AC(Alternating Current)–Current which passes from the generator in one direction and then the other, alternately
ANSI (American National Standards Institute)–Non-profit organization that generates voluntary product performance standards for many U.S. industries. ANSI Standard C82.1 applies to electromagnetic ballasts.
Arc–Intense luminous discharge formed by the passage of electric current across a space between electrodes.
Auto Reset Shutdown Circuit–Circuit senses lamp end of life and will automatically shut off power to the lamp(s). When a new lamp is inserted in the socket, the ballast resets, and turns on the lamp automatically. Some shutdown circuits require the power to be interrupted before a new lamp will re-light.
Ballast–Device for starting and regulating fluorescent and high intensity discharge lamps.
Ballast Efficacy Factor (BEF) –Value used to evaluate various lighting systems based on light output and power input. The BEF can only be used to compare systems operating the same type and quantity of lamps.
Ballast Factor (BF)–Measure of light output from lamp operated by commercial ballast as compared to a laboratory standard reference ballast. Ballast factor .94 means ballast produces 94% of light produced by ANSI C82.2 reference ballast operating same lamps.
Ballast Hum–Sound generated by the vibration of laminations in the electromagnetic field that transforms the current for discharge lamp use.
Ballast Losses–Power which is supplied to a ballast that is not converted into lamp energy. Ballast loss is dissipated as heat.
Bottom Exit (BE)–A configuration with leads or a wire-trap on the bottom or base of the ballast. This type of configuration is usually used when the ballast is mounted onto a junction box plate.
Bottom Exit Studs (BES)–A configuration with screw studs mounted on the base plate or bottom of the ballast. The screws are 3/8? inches long with a #8-32 thread size (#8-32 nut). They are mounted on a two-inch center. The studs are usually used to mount the ballast directly onto a junction box plate.
Canadian Energy Standards –Indicates ballast complies with Canadian Energy Standards and meets the requirements ofCAN/CSA-C654-M91.
Canadian Standards Association (CSA)–Association that generates product performance and safety standards for many Canadian industries.
Capacitor–Device in ballast that stores electrical energy. Often used for power factor correction and lamp regulation(see "Power Factor").
Centigrade (C)–Celsius temperature scale where 0°C = 32°F.
Circle E–Designates a ballast meets or exceeds the requirements of Public Law 100-357 establishing standards of efficiency.
Class P Thermal Protector–A switching device sensitive to current and heat that automatically disconnects ballast if the ballast temperature exceeds UL temperature limitations.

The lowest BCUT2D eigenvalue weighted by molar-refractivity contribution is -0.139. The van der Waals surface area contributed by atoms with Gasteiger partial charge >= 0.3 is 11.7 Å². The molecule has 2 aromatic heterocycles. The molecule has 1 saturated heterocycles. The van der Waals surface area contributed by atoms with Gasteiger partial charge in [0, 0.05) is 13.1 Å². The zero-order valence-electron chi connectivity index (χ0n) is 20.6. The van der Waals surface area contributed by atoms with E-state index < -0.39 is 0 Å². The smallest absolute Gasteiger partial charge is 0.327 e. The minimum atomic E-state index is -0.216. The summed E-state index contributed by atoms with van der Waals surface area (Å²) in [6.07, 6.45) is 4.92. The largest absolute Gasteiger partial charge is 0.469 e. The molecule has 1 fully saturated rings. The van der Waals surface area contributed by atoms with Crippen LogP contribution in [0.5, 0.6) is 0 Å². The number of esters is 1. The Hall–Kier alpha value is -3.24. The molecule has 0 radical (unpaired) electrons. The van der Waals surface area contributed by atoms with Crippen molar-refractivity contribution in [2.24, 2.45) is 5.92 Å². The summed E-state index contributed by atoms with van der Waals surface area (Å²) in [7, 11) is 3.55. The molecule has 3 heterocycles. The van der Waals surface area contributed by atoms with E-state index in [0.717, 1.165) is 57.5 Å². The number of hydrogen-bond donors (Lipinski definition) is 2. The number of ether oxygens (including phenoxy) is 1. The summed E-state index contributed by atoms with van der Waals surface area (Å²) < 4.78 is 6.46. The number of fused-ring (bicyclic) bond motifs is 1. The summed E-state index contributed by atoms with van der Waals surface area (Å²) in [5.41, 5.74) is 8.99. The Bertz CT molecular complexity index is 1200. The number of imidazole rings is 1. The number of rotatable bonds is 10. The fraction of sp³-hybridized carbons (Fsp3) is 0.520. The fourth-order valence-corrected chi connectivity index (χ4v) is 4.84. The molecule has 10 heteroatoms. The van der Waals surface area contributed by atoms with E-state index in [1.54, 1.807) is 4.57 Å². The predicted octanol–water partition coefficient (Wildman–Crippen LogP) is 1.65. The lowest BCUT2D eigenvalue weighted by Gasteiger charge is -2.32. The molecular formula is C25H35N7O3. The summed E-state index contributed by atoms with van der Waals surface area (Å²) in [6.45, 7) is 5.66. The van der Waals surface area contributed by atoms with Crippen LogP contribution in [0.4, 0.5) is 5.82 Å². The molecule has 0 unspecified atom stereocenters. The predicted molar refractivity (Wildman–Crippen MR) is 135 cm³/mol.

Coil–Windings of copper or aluminum wire surrounding the steel core in ballast.
Core–Component of electromagnetic ballast that is surrounded by the coil. Core is comprised of steel laminations or solid ferrite material.
Core & Coil Ballast–Another term for an electromagnetic ballast.
Crest Factor (Lamp Current Crest Factor)–Ratio of peak lamp current to RMS or average lamp operating current.
Efficacy–Lumen output per unit of power supplied to ballast (lumens per watt).
Electrical Testing Laboratory (ETL)–Independent testing laboratory that performs ballast tests and certifies accuracy of performance data.
Electrode–Metal filaments that emit electrons in a fluorescent lamp. Negatively charged free electrons emitted by one electrode are attracted to the positive electrode (anode), creating an electric current and arc between electrodes.
Electromagnetic Ballast (Magnetic Ballast)–A ballast that uses a "Core & Coil" assembly to transform electrical current to start and operate fluorescent lamps.
EMI (Electromagnetic Interference)–Electrical interference (noise) generated by electrical and electronic devices. Levels generated by high frequency electronic devices are subject to regulation by Federal Communications Commission (FCC).
Filament–Metal Tungsten wire coated with Barium Oxide that emits electrons when voltage is applied.
Filament Voltage–Voltage applied to the lamp cathode.
Fluorescent Lamp–Gas filled lamp in which light is produced by the interaction of electrons with phosphors lining the lamp’s glass tube.
Foot Candles–Measure of light level on a surface being illuminated. Defined as one lumen of light per one square foot of surface area.
Four-Pin Compact Fluorescent Lamps–Type of lamps that do not have any starter built into the base of the lamp. Therefore, the ballast has the starting circuit. Traditionally 4-pin lamps are designed to work with electronic ballasts; however, Universal does offer magnetic ballasts to operate some 4-pin lamps.
Frequency–Rate of alteration in an AC current. Expressed in cycles per second or Hertz (Hz).
Harmonic–An integral multiple of the fundamental frequency (60 Hz) that becomes a component of the current (see "Harmonic Distortion").
Harmonic Distortion–Distortion of an AC waveform caused by multiples of the fundamental frequency (harmonics). Odd triplet harmonics (thirds, ninths, etc.) may result in large currents on the neutral line in a four-wire Wye three-phase system.
Hertz (Hz)–Unit used to measure frequency of alteration of current or voltage; cycles per second.
High Efficiency (Energy Saving) Electromagnetic Ballast– Ballast with Core & Coils, designed to minimize ballast losses compared to the "standard" ballast.